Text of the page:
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The remote control: a symbol of postmodernity

Nothing confirms the death of narrative like the zapper that lets us pick between a hundred channels without even getting off the sofa.

Patrick West

Patrick West
Columnist

Topics Politics

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I recently spent some time with my father down in Kent, and unfortunately he does not have multi-channel Sky Plus, which makes television very boring indeed. Only four channels? This is the height of philistinism. It was intolerable.

It just reminds you how terrible terrestrial television is. Cable television is awash with such delights as history channels dedicated to war, war and more war; nature channels about the feeding habits of meerkats or pandas who can’t get erections; travel channels with the ubiquitously smug but amiable Michael Palin going round the world in ever more desperately-themed voyages. You have classic films on TCM, Premiership coverage; Johnny Knoxville from Jackass skateboarding into sewers or putting his willy into something horrible; suspicious Cockney-type fellows selling cheese graters to Americans on shopping channels; re-runs of the best comedy of the past 30 years; late night music channels which are, mysteriously, signed for the deaf; and, of course, pornography.

Terrestrial television, on the other hand, seems mainly to consist of cooking programmes, ‘reality TV’ programmes featuring nobodies, and shows about people trying to flog antiques from their attic. Then there is the dreadful local news, in which every local grievance – such as a kid not being admitted to a local primary school, a library closing down in Dover, or some Albanian immigrants allegedly eating swans in Ramsgate – is treated as a national disaster. But this was Saturday morning, so perhaps I’m being too judgemental.

The worst thing about terrestrial television is that it deprives one the power of the remote control. There are only four channels from which to choose, rendering the remote control, that symbol of both masculinity and postmodernity, a hollow and impotent shadow of what it should be. I don’t want to be reduced to choosing between four channels; I desire the omnipotence to choose between hundreds of channels.

‘Who needs / remote control?’ The Clash once sang. Well, I do. The remote control gives the illusion of power, which is why it is invariably men who always insist on clinging to it. It is also iconic of our age, one in which postmodernists have announced the death of narrative, and the emergence of fragmented, consumerist micro-narratives. The remote control allows one to create one’s own story, by flicking between Neighbours, Chelsea vs Blackburn, The World At War, and repeats of Star Trek. The remote control allows one to create one’s own particular, nonsensical montage.

Using the remote control, or ‘zapping’, is symptomatic of an age that has zero concentration, that is hyperactive, impatient, amnesiac, and that lacks depth. Just as consumerism gives the illusion of choice (when all it does is create demand, rather than cater for it), the remote control gives the illusion of freedom. It gives the controller the illusion of telekinesis. ‘I’m in control.’ The remote control is the tool of the powerless and the apathetic; anyone who can’t be bothered to get out of their seats and change the channel manually is clearly not an alpha-male, whether it be Keith from EastEnders or Marty Crane from Frasier. Those who hog the remote control and watch television all day are invariably portrayed as infirm or hopelessly depressed.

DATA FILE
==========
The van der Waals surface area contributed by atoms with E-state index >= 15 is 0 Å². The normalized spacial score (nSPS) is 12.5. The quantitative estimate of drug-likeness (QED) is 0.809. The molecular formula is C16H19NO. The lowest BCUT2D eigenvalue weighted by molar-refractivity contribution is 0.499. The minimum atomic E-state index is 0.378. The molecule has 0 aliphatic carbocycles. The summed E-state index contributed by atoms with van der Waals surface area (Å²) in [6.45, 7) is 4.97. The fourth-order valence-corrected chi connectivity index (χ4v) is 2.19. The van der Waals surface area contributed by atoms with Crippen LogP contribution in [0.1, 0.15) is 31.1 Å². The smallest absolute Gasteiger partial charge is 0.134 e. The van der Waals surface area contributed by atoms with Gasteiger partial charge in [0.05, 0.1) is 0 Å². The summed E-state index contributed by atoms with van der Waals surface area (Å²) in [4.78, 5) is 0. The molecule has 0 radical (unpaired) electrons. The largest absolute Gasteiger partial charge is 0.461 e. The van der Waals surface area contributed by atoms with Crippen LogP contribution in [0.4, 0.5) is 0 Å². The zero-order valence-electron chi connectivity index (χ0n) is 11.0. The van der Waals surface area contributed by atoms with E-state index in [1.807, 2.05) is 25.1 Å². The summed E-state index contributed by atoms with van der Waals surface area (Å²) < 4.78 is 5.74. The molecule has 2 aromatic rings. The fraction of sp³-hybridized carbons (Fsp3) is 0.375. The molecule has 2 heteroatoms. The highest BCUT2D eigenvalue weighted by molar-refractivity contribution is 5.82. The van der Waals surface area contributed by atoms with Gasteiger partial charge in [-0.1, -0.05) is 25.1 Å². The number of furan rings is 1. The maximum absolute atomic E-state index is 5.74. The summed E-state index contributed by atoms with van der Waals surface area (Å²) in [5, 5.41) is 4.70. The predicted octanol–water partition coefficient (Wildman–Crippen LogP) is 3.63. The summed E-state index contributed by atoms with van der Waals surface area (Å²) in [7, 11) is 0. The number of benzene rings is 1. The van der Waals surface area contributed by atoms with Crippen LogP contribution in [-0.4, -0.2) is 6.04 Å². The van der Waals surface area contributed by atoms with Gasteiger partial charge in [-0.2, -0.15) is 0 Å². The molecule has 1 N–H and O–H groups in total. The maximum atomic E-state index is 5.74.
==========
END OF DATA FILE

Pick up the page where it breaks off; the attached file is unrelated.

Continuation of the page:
And what are remote controls otherwise used for? They are used by Nasa, for computer video games, for controlling substations, locking one’s cars, opening garage doors, and for operating toy cars. In other words, the remote control is for boys who refuse to grow up and who like doing childish things. Remote controls are the kind of thing Jeremy Clarkson likes, and were also admired by the late Jean Baudrillard (whose death recently did not take place), a man who diagnosed the death of narratives and heralded the birth of hypereality. Remote controls are both postmodern and juvenile. They represent our fragmented, broken society. Remote controls literally give us ‘control’, in a world where people feel controlled, and impotent. ‘Where’s the remote control?’ is a familiar cry of panic among males who have lost their substitute tool of power.

And this is exactly why I am so attached to my remote control. A remote may on the one hand represent a threat to authenticity, linear narrative and symbolise ‘the death of the author’, but it can be a liberating tool. It allows one to bypass advertisements, so perhaps it could be seen as an anti-capitalist gadget. Or in its emphasis on ‘choice’ it can be perceived as an icon of individualist capitalism. In all, it can be judged as a symbol of libertarianism.

In an ambivalent respect, the remote control is a malevolent contraption, and a liberating one. It destroys the ability to concentrate, but it enhances the capacity to create – and recreate – one’s own micro-narrative. It may do disrespect to authors, but it emancipates viewers – terrestrial viewers who have to deal with intolerable adverts from Carol Vorderman offering exciting ways of getting into crippling debt, or Noel Edmonds on Deal Or No Deal, wittering on about the power of ‘cosmic intelligence’ and ‘positivity’, during a programme that is for people too stupid to go on Who Wants To Be A Millionaire?.

The remote control is a symbol of freedom. But it is also a symbol of the price of freedom. It can liberate us all, but it can make cretins of us all.

Patrick West is spiked’s TV columnist.

Read more at: spiked-issue TV

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Topics Politics

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